• Healing Wounds You Can’t See

    Friday 27 March 2015 by Gabrielle Considine.

    Group portrait of members of 114 Australian General Hospital

    Group portrait of members of 114 Australian General Hospital P11535.001 Shell Shock, Combat Stress Reaction, War Neuroses, Post-Traumatic Stress Disorder. Regardless of the label, many have suffered psychological trauma as a result of war. During the Second World War psychological trauma was treated with electroshock therapy and formaldehyde. This is described by Neta …

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  • "I'm 21 to-day and I've never been 21 before."

    Saturday 21 March 2015 by Meagan Nihill. 6 comments

    How did you celebrate your 21st birthday? Although turning 18 might be the more meaningful legal milestone these days, for many, reaching the age of 21 is still an important rite of passage: a symbolic entrance into true adulthood. As a result, 21st birthdays are usually a big event, celebrated with friends and family, laughter, drinks, and speeches. One hundred years ago today, camped in the desert outside Cairo – half a world away …

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  • So far from home: sending and receiving mail in the trenches

    Wednesday 18 March 2015 by Theresa Cronk. 5 comments

    The arrival of the first AIF mail of 161 bags at Mena, Egypt. The non-appearance of this mail in Egypt caused a great deal of talk and anxiety amongst the Australian troops. It had been labelled to GPO London and subsequently returned from there, 13 January 1915.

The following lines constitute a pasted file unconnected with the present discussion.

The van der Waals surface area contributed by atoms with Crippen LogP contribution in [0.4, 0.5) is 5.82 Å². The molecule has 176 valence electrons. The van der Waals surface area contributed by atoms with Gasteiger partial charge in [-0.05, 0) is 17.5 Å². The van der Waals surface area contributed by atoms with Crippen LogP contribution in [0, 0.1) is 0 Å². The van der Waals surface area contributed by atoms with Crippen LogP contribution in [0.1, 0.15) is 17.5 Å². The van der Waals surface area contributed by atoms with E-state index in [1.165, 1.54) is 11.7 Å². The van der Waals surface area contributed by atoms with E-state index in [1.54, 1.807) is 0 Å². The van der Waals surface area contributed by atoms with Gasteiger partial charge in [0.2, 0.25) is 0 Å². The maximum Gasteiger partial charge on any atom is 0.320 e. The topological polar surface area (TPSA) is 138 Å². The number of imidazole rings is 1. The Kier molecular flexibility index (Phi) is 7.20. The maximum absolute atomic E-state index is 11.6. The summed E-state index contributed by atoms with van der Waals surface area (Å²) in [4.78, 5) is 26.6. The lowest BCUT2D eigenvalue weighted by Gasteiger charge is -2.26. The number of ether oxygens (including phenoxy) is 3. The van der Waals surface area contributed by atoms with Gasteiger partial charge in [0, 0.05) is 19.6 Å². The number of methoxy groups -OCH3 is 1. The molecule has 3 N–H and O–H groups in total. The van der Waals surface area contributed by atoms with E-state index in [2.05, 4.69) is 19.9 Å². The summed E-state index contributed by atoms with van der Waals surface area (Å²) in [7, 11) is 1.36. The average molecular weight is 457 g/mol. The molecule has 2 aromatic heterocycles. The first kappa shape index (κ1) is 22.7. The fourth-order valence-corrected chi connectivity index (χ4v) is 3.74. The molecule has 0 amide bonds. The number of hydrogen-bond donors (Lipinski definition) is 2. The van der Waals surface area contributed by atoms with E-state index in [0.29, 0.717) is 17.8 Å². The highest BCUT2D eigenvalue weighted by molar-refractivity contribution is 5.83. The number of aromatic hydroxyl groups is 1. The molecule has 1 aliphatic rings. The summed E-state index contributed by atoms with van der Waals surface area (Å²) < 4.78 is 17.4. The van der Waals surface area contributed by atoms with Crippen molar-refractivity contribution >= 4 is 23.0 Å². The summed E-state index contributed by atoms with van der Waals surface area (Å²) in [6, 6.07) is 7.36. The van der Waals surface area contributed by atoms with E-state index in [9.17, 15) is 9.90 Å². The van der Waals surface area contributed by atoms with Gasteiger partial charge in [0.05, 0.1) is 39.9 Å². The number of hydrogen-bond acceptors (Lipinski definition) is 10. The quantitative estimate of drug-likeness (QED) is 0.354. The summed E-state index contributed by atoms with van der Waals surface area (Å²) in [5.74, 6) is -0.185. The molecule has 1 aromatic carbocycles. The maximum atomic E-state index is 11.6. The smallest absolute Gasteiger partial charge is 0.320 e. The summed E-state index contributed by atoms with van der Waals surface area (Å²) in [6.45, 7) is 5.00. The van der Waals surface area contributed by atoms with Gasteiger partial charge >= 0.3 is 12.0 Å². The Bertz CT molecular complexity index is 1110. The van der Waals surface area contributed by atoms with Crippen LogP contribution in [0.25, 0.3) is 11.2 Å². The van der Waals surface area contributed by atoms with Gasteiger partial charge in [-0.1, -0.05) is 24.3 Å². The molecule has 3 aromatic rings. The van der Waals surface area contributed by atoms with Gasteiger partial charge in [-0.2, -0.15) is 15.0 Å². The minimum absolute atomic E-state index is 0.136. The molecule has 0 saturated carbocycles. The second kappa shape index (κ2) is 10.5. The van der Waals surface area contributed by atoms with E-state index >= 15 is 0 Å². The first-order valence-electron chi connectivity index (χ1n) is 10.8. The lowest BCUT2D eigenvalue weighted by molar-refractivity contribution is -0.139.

Imagine if you were unable to contact loved ones by telephone, email or via any other communication strategy now available in today’s digital age. No longer is it possible to hop in your car and drive down the road to visit friends and family. Instead, you have sailed for at least 4 weeks aboard a troopship to a foreign land. And there is no indication as to when, or if, you will see loved ones again. In January 1915, an oft-repeated …

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  • Long flights on Black Cats

    Saturday 7 March 2015 by Daniel McGlinchey. 2 comments

    RAAF consolidated Catalina flying boat (A24-362) of no 43 Squadron.

    RAAF consolidated Catalina flying boat (A24-362) of no 43 Squadron. 128022 A Consolidated PBY Catalina aircraft, RAAF serial no. A24-40, coded OX-A, of No. 43 Squadron RAAF, up for repairs at Bowen, Queensland. P08233.007 “The flights were long…up to 20 hours flying and we lost friends, but we helped …

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  • Australian Red Devil

    Wednesday 18 February 2015 by Daniel McGlinchey.

    British Paratroops training in England in mid 1941

    British Paratroops training in England in mid 1941 009463 “Nothing can surpass the excitement of jumping from an aeroplane,” Peter Bernard Lalor wrote in a letter home in 1943 to his mother, Mrs Hester Lalor in Melbourne. He had passed his parachute training and was posted to the newly raised British 4th Parachute Brigade. As an Information Assistant at the Australian…

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  • Jack and the Singapore surrender table

    Sunday 15 February 2015 by Garth O'Connell. 3 comments